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Tuesday, June 22, 2010

Do-Gooders Beware of Terrorists in Sheep's Clothing

Here is the Supreme Court's 6-3 decision in Holder v. Humanitarian Law Project which, in this observer's view, puts anyone who gives money or provides services to another person or entity at some potential risk of criminal prosecution and incarceration should the recipient of the services or money be connected to or somehow involved with supporting "terrorism." 

A completely harmless activity, or the most altrustic of acts can, if the recipient of your charity conceals his true intentions (and of course this is possible -- see Madoff, Bernie) can subject you to the intrusive and destructive force of the federal government should it choose to "investigate" you and thereafter prosecute you (either civilly or criminally).   The problem for you is that when you are innocent, it takes time for the government to determine that; what you go through in the meantime is considered acceptable collateral damage, i.e., it's your problem.

 This is the product of a federal law banning "material support" to "terrorists" which is now interpreted to cover entirely innocent and harmless activities or assistance (like money) to organizations which may be deemed -- by some bureaucrat in the State Department, under a dubious standard of review or simply at someone's whim -- to be connected to terrorism.   The problem here is how one defines every subject or verb in the preceding sentence.   How they are defined, and who does the defining, can make the difference between your actions being considered lawful, or criminal.

The vagueness in this and other federal and state laws is susceptible to abuse by unscrupulous bureaucrats, regulators and prosecutors who may use such laws to target people or organizations which they disagree with or find unpopular.  The laudatory goal -- here, of fighting terrorism -- provides the "cover" for official actions which could be argued to violate the First, Fifth, and/or Fourteenth Amendments.

Under the majority's opinion, lawyers who represent nonprofits which are somehow connected (as determined by someone in the government) to an organization which in turn is connected to terrorism could be deemed to be giving "material support" to terrorists!  If you disagree, go find the "safe harbor" in either the various statutes or the opinion (link provided above, statutes' language is provided in the footnotes to the majority opinion).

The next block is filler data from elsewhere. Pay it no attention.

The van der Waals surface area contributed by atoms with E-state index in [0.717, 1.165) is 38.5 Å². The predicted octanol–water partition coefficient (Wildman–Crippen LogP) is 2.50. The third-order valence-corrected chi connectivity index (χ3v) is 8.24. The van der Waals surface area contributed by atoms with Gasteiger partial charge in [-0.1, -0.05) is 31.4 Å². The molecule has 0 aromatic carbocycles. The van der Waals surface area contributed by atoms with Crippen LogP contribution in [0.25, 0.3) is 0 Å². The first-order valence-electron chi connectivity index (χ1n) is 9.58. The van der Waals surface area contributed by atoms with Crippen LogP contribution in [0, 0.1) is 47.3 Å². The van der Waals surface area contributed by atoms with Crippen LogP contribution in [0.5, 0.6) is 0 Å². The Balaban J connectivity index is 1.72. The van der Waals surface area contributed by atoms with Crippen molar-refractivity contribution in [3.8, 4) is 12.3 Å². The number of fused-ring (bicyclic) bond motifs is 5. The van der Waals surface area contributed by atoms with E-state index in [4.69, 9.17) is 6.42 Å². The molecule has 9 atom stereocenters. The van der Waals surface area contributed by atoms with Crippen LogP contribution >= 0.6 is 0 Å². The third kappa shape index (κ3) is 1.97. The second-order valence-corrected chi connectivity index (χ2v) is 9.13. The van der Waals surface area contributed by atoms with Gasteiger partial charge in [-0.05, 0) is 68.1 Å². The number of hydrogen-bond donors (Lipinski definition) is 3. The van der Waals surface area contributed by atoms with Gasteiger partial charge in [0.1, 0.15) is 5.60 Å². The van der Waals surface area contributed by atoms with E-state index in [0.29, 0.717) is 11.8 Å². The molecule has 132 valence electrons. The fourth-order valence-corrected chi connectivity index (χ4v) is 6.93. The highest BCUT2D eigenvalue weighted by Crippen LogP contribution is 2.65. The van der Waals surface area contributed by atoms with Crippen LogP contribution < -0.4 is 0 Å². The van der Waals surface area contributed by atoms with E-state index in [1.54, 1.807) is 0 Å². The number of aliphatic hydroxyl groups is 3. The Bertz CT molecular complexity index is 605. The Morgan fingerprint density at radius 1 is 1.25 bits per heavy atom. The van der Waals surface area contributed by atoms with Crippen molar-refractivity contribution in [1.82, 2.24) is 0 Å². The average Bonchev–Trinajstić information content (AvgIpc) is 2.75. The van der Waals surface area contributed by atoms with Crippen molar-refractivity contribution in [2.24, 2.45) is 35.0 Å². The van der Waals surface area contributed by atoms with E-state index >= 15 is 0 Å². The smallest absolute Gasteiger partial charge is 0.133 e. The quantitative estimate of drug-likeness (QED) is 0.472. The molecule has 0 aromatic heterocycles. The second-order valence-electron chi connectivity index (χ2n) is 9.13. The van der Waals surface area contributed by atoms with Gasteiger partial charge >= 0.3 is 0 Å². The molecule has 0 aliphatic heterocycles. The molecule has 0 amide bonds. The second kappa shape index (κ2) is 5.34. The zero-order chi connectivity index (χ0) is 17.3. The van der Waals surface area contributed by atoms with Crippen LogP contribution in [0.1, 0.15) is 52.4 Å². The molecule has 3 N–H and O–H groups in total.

Of course, the prudent and totally risk-averse course of action for anyone on American soil to do is to have nothing to do with any nonprofit, particularly one which engages in educational or training activities.

This concern is in no way intended - and should not be construed as - to defend or rationalize any terrorist sympathizer.  As the Newark Star-Ledger's Paul Mulshine has set forth with his "Moron Perspective Alerts," criticizing a position does not mean one is supporting the holder (no pun intended) of the opposite view; here, criticism of the Justice Department's view should never be construed as supporting terrorists.  This disclaimer is necessary because America is full of cretins, who watch reality television and believe most of what they are told, have the analytical abilities of a hockey puck and, sadly, both procreate and vote.

One guiding principle of our criminal justice system is that our citizens should be able to determine from the law what the law is, so that we may act with a reasonable certitude that our actions are lawful (unless they are not, of course). 

The Supreme Court decision, inadvertently, places a degree of uncertainty on otherwise, totally benign activities.

A donor to a charity -- which we assume to have satisfied the IRS criteria for classification as a 501(c)(3) or (4) organization and to have been granted such status by the IRS -- must now be totally certain rhat the organization is not connected in any way to terrorism.   If it is, the donor could be considered to be giving material support to terrorists and thus faces possible prosecution...while being totally innocent.

As a practical matter, there may be a small risk.  The risk I have outlined may be discounted for the common sense and "prosecutorial discretion" that most federal prosecutors have.   The problem -- and the risk to you -- is that not all prosecutors have this discretion or share these scruples.

And a small risk -- however much you want to discount certain factors -- is a risk nonetheless.   Anything above zero is a risk.   Giving money to a charity now poses some risk (however remote) of criminal investigation, prosecution, and upon conviction, incarceration.  And the assumption of risk of being prosecuted for an innocent act is not part of being an American.

My initial point may be summed up thusly:   In order to be certain that one is not at risk of being deemed a material assister to terrorists, one cannot give money to any charity.   Such certitude requires knowing -- literally -- where your funds go and how they are actually used.

This cannot be the intended consequence of the law passed by Congress.

One suspects this is a law whose interpretation by the Executive Branch (via the Justice Department and Department of Homeland Security bureaucrats) has gone awry, captive to bureaucrats, regulators and others with a vested interest in either showing off how smart they think they are, or demonstrating that they are doing their job and mucking up plenty of things in the process.

More commentary will follow.

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